How a missed chance to prove unity and the ability of conflict resolution resulted in insignificance in the historical narrative, as presented in Sapin’s drawing.
“INDEPENDENCE OF CONGO | June 30th, 1960: Congo’s Prime minister Patrice Emery Lumumba holds his memorable speech. An extract from his integral speech which you can hear in the audio: ‘We have experienced forced labour in exchange for pay that did not allow us to satisfy our hunger, to clothe ourselves, to have decent lodgings or to bring up our children as dearly loved ones. Morning, noon and night we were subjected to jeers, insults and blows because we were “Negroes”.'”
Source: Facebook video post from Africa Museum, Tervuren, Belgium.
Long live independence and African unity! Long live the independent and sovereign Congo!
With these words closed Patrice Lumumba his speech on June 30, 1960, the official day of Congolese independence from Belgium. In 1960 the Congo, like many other African countries, had become an independent state and the end of colonial rule and oppression gave room to new perspectives for the future of the African continent. At the same time, it posed challenges of how to implement ideas that had long been mere visions. As Lumumba’s speech indicates, for him the independence of the Congo was inextricably linked to a united Africa. The idea was not new, in fact, the vision of a Pan-African future can be traced back into the 18th century but with the independence of most African states it became implementable politically. In practice, this led to the formation of the Organisation of African Unity (OAU) in 1963, the predecessor of today’s African Union. The Congo Crisis constituted a first chance for the OAU to find an “African solution to an African problem” and put Pan-African policies of conflict resolution into practice.
The OAU is not represented in the drawing of Sapin Makengele on the Congo Crisis. This raises the question to what extend it had any significant influence on the crisis. Rather than taking a depicted event or person in the painting as a starting point for an article contributing to understanding the Congo Crisis, this post is inspired by a blank spot, by something that is not depicted. In conversation with Sapin, this article questions why the OAU was not depicted, how it can be seen as a forgotten part in the history of the Congo Crisis, and how it links to the Pan-African ideals in current times.
The question mark – a recurring motif in Sapin’s paintings – served as another spark of inspiration to look into this forgotten aspect of the Congo Crisis. In the drawing it occurs twice, once at a prominent place right next to the depiction of Che Guevara, which might represent the confusion around his participation in the Simba Rebellion. The second can be found at the bottom left corner, right next to Sapin’s signature.
A question mark can have many meanings – and for everyone and in every context it differs. It raises questions and gives room for interpretation. For Sapin personally, the question mark serves as a symbol for encouragement, reminding himself of having been able to overcome a youth shaped by doubts and worries about the future. Today, he can see these questions as a strength that have led him to where he is now and have made him into the person of today. Regarding his work, he uses question marks in his art to encourage people contemplating his drawings to ask questions and inspire them to think critically about what they see. To me, in this case the question mark represents a call to critically question history and to go beyond the well-known narratives.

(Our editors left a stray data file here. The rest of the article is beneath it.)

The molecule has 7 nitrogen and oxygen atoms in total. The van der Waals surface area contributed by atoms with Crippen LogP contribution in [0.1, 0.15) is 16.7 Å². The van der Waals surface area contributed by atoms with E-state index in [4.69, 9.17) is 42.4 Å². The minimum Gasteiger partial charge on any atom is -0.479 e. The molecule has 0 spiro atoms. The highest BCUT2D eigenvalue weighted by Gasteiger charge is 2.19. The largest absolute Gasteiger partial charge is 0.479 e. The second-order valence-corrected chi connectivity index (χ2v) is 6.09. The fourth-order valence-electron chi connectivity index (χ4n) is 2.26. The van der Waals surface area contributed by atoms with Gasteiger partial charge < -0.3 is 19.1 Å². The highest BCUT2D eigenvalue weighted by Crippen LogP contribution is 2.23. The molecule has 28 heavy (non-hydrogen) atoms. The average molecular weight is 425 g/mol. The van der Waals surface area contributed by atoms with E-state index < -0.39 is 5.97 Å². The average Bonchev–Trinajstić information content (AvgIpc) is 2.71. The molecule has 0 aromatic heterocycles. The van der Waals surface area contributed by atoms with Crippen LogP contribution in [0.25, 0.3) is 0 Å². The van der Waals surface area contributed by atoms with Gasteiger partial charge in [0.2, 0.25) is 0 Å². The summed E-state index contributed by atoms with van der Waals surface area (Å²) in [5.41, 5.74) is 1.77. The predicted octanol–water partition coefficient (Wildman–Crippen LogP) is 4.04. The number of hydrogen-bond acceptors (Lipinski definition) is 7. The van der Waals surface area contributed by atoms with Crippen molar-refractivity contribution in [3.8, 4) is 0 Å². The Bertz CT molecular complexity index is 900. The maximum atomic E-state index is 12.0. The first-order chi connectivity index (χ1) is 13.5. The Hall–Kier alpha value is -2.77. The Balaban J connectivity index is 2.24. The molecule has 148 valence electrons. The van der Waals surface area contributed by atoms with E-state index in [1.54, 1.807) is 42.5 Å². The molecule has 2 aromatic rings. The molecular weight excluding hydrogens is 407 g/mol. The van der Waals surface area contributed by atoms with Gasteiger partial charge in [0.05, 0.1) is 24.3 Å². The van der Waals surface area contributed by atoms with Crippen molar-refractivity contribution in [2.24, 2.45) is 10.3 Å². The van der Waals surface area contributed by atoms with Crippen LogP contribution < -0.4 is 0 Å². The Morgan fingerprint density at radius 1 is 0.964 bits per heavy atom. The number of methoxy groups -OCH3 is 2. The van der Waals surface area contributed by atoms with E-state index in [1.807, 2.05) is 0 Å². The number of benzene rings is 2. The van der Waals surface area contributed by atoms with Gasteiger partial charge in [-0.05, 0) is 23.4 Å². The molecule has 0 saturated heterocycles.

It means questioning not only what happened, but why it did. To not only look at what is remembered in the personal and collective memory but also how it is remembered and why some aspects are forgotten. Sapin’s drawing is an artistic expression of thinking critically about history, as well as a representation of such personal as well as collective memory. What happened, and what is said to have happened and what is included in the historic narrative (see Trouillot, 2015: 2) sometimes doesn’t overlap. This is such a case, where an “actor” of a historical process is forgotten in the narrative presented by Sapin.
In order to understand the Organisation of African Unity’s involvement in the Congo Crisis, this article is first giving a short introduction to the notion of Pan-Africanism , in which Sapin shares his views on what it means for him. It then goes on to examine the OAU’s creation as a Pan-African project, the challenges its members faced and the way in which it functioned. The third part then analyses the OAU’s involvement in the crisis and eventually points out why it failed to reconcile the conflict and eventually turned out to be an insignificant footnote in the historical narrative of the Congo Crisis. The concluding part, brings in Sapin’s views regarding Pan-Africanism, the Organisation of African Unity and their involvement in the Congo Crisis. His answer as to why he didn’t depict them in his painting is rather disillusioning but gives an account as to how the OAU is remembered.